1-10 of 10 Search Results for

neo-riemannian-analysis

Follow your search
Access your saved searches in your account

Would you like to receive an alert when new items match your search?
Close Modal
Sort by
Journal Articles
19th-Century Music (2015) 39 (1): 3–34.
Published: 01 July 2015
... which the marriages in Much Ado and Béatrice et Bénédict, together with critical responses to them, frame the dif- ference between convention and resistance in social relations. Thereafter (in part II) I will turn to an extended analysis of the music. Convention, Resistance, and Surplus-Jouissance in...
Journal Articles
19th-Century Music (2009) 32 (3): 211–234.
Published: 01 March 2009
... the Regents of the University of California 2009 interlace narrative neo-Riemannian analysis Schenkerian analysis self and consciousness 211 J.P.E. HARPER- SCOTT Medieval Romance in the Ring 19th-Century Music, vol. 32, no. 3, pp. 211 34. ISSN: 0148-2076, electronic ISSN 1533-8606. © 2009...
Journal Articles
19th-Century Music (2006) 30 (1): 065–080.
Published: 01 July 2006
...Berthold Hoeckner The article advances a new case for a coherent tonal and narrative structure of Schumann's Dichterliebe, op. 48. Based on a map of key relations by Gottfried Weber, the hermeneutic analysis follows Dichterliebe's tonal path along a double trajectory of major keys and their...
Journal Articles
19th-Century Music (2005) 29 (1): 049–055.
Published: 01 July 2005
... might argue that Adorno s reticence says it all, and that assimilating this aspect of his thought would require us ultimately to give up our shiny tools Schenkerian, semiotic, set- theoretic, transformational, neo-Riemannian and turn to poetry and philosophy. Even further to the right from an...
Journal Articles
19th-Century Music (2004) 28 (1): 15–49.
Published: 01 July 2004
... select numbers of the cycle. Analysis reveals that the affective aspect is not the only significant element operative. Alongside remnants of the realist style, there is evidence, of varying degrees of subtlety, for a knowing use of symmetrical pitch organization. Mussorgsky not only adapted the usual...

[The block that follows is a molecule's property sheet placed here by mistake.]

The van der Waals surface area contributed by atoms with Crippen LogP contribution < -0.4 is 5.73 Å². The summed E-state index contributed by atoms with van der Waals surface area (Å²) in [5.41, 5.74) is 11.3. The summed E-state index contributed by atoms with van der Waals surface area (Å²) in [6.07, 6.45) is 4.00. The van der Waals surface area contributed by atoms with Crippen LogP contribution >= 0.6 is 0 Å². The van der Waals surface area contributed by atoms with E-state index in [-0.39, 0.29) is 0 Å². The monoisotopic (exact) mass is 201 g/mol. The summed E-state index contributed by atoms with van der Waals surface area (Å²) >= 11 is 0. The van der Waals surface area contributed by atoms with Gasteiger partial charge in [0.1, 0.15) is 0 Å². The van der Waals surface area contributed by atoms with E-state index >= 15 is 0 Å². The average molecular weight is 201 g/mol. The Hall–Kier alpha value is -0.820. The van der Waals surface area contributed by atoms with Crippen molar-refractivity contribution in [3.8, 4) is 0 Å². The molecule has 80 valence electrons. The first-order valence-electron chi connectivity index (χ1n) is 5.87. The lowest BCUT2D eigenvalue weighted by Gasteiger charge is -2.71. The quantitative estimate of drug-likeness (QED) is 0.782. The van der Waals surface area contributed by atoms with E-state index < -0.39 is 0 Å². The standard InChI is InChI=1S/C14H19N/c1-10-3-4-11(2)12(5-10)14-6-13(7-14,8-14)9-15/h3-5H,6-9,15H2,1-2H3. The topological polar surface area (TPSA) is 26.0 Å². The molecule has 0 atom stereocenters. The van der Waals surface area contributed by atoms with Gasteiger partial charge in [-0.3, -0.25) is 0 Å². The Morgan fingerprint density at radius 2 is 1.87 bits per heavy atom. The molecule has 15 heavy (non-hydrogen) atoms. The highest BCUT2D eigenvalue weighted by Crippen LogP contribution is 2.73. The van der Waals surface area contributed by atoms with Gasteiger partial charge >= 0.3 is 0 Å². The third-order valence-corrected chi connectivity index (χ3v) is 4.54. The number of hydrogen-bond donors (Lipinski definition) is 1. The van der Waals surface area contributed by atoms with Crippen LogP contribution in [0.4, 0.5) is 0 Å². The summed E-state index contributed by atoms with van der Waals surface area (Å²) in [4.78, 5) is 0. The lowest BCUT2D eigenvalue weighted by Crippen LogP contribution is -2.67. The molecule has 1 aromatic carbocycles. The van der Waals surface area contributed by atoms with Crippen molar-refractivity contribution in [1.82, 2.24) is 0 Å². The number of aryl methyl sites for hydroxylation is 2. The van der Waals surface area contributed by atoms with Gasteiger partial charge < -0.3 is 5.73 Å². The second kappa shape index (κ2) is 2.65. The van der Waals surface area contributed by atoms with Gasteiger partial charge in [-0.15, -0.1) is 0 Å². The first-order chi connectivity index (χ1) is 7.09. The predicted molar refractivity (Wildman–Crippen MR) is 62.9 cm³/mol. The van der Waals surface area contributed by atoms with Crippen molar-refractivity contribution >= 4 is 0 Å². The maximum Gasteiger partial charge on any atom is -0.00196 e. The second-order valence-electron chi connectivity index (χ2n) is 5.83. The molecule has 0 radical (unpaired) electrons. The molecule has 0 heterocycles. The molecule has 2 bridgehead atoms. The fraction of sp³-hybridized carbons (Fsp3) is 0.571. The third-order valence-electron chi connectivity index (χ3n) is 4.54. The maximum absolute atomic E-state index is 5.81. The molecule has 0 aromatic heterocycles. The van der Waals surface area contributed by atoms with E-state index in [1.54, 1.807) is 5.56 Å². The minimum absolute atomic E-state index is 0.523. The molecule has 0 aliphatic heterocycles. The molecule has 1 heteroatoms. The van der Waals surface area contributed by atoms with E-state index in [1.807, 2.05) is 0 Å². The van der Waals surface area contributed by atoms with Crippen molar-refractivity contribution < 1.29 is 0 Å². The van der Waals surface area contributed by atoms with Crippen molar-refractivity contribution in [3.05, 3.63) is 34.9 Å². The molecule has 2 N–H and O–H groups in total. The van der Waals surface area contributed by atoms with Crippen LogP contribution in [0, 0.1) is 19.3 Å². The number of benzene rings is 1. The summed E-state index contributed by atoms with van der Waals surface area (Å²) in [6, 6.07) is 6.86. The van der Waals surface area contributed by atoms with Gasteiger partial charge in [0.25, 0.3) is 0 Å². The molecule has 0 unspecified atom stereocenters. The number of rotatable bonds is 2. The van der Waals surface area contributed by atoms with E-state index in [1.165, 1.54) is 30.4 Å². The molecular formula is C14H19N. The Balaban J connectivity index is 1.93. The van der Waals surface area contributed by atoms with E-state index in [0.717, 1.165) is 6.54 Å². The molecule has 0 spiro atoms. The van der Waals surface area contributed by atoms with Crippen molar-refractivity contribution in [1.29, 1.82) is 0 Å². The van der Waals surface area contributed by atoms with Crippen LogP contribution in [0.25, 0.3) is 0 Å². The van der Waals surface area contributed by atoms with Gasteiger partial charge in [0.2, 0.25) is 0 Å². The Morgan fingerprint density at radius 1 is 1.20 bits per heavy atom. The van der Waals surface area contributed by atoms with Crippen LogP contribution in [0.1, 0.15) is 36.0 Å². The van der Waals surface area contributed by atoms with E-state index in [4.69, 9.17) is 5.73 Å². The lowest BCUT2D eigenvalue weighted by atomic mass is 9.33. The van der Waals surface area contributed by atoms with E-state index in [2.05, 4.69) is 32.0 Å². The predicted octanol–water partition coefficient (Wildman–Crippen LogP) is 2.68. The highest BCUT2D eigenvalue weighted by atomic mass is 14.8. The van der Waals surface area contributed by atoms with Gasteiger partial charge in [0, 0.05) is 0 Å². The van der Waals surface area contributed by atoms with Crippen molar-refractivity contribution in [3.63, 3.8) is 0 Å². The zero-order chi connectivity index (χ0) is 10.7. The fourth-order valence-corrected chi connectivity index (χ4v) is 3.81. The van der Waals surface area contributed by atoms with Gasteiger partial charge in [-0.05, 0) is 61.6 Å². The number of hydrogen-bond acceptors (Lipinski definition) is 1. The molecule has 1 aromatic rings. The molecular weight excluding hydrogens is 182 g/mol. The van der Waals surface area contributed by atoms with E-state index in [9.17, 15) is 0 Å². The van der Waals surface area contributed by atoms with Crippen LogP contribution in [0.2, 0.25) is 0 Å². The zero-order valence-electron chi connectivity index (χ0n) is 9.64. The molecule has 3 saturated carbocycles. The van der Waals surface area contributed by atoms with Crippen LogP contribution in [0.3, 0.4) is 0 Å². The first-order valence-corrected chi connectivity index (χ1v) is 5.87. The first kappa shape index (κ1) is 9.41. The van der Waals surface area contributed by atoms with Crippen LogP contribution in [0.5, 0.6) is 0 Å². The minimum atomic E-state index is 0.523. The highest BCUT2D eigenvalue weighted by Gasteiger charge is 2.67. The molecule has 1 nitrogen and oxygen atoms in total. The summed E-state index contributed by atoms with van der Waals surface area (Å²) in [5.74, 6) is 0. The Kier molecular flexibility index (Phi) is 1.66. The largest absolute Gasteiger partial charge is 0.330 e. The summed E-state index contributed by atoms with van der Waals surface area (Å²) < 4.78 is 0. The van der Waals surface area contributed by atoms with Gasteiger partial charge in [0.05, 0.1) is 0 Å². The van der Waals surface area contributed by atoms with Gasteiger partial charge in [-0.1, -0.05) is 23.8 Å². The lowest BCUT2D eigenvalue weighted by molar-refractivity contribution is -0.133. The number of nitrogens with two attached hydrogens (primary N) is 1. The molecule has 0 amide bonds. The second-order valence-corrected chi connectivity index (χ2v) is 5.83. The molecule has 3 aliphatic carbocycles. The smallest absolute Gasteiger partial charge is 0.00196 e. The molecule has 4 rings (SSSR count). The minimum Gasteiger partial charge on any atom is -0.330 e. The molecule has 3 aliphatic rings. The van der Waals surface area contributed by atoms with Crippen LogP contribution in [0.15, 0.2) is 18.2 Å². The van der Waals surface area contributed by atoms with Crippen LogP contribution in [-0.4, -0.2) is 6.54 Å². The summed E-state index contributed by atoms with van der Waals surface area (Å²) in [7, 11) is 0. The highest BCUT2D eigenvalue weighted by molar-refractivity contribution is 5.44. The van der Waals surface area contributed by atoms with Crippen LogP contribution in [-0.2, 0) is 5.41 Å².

Journal Articles
19th-Century Music (2004) 27 (3): 208–229.
Published: 01 March 2004
... shares a common fifth, and the R (for Relative) operation transforms one triad into another that shares a common major third. See Richard Cohn, Neo-Riemannian Operations, Parsimonious Trichords, and Their Tonnetz Representations, Journal of Music Theory 41 (1997), 1 66, for an overview. 212 19TH...
Journal Articles
19th-Century Music (2001) 25 (2-3): 127–154.
Published: 01 November 2001
... Progressions, Music Analysis 15 (1996), 9 40; Cohn, As Wonderful as Star Clusters: Instruments for Gazing at Tonality in Schubert, this journal 22 (1999), 213 32; and the entire issue of Journal of Music Theory 42 (1998), devoted to Neo-Riemannian theory. The transfor- mation-labels L (Leittonwechsel, or...
Journal Articles
19th-Century Music (2000) 23 (3): 301–304.
Published: 01 April 2000
..., to "subsume" it, to efface its "Fremdigkeit." On this basis he rejects a neo- Riemannian/chromatic approach to harmonic syn- tax in favor of the familiar diatonic one. Yet subsumption to four functional categories is no dif- ferent in kind than subsumption to seven diatonic ones. And his worry can be...
Journal Articles
19th-Century Music (1999) 22 (3): 300–302.
Published: 01 April 1999
... neo-Riemannian approaches to chromatic harmony will appear in forthcoming issues of the Journal of Music Theory and Mu- sic Theory Spectrum. Stephen Downes is lec- turer in music at the University of Surrey. His research on the music of Karol Szymanowski has won prizes in North America and Poland. He...
Journal Articles
19th-Century Music (1999) 22 (3): 213–232.
Published: 01 April 1999
...- prehensive Theory of Chromatic Mediant Relations in Mid- Nineteenth-Century Music (Ph.D. diss., Brandeis Univer- sity, 1995) Richard Cohn, "Introduction to Neo- Riemannian Theory: A Survey and a Historical Perspec- tive," Journal of Music Theory 42 (1998), 167-80 10.2307/843871 167 "Richard Wagner...